Estate Disputes – Claims by Second Spouses
Challenges to estates by second spouses or de facto partners is a rapidly growing area of estate litigation.
It is difficult to balance the competing claims of the second spouse and the children of the first marriage. Care needs to be taken in the estate planning process to seek to avoid or limit an estate dispute and the cost and personal anguish that goes with it.
Everyone has different circumstances so each case depends on its own facts. Generally the strength of a claim by a second spouse will depend upon the length of the relationship, the financial positions of the various parties and the strength of competing claims, usually from the children of the first marriage. The Court has traditionally held that the spouse must have a roof over their head, an adequate nest egg and a source of income.
Two recent Supreme Court cases illustrate these principles.
- Anslow v Journeaux and Anor –  VSC 250 (23 June 2009)
This was a claim by a de facto wife of some 35 years who nursed the deceased for the last 7 years of his life.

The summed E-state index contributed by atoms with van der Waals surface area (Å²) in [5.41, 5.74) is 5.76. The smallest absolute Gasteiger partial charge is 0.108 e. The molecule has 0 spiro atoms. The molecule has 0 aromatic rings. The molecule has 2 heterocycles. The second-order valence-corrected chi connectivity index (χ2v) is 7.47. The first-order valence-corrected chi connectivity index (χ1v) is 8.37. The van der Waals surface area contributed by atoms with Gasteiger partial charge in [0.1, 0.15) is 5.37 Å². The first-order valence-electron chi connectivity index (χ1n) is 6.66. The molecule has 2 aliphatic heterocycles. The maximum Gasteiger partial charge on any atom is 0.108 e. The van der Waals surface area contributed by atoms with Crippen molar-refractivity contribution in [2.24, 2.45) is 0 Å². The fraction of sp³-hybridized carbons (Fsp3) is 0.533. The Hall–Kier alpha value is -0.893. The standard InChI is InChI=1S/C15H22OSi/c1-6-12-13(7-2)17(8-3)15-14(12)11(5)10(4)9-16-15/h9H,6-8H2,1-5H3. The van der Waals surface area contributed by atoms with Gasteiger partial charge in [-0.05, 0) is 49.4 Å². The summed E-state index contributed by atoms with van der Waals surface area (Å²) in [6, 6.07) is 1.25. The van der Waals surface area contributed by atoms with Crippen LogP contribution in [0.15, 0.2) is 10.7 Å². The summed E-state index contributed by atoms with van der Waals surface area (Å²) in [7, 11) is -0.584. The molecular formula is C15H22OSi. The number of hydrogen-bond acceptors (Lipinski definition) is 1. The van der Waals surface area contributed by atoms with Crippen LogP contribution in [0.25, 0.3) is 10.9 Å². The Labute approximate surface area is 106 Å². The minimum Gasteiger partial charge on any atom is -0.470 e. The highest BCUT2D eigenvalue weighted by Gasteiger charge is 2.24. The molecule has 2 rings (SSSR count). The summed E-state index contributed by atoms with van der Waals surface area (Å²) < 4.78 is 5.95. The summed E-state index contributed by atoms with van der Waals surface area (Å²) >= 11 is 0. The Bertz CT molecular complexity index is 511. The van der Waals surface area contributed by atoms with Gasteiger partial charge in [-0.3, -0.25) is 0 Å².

The estate was valued at $1,644,000. In his Will the deceased left $200,000 to his de facto and the balance equally to three adult children from his first marriage. The children also assumed control of a family trust with $450,000 in assets.
The Court increased the legacy to the spouse from $200,000 to $800,000.
- Panozzo v Worland  VSC 2006 (25 June 2009)
This was a claim by a widow of an 8 year second marriage
The estate was valued at $820,000. In the Will the widow was left a property worth $140,000 and the balance went to four adult children from a first marriage.
The Court ordered that the widow receive the property gifted in the Will and further provision of $175,000 with the result that she received 40% of the estate.
Author: Paul Watkins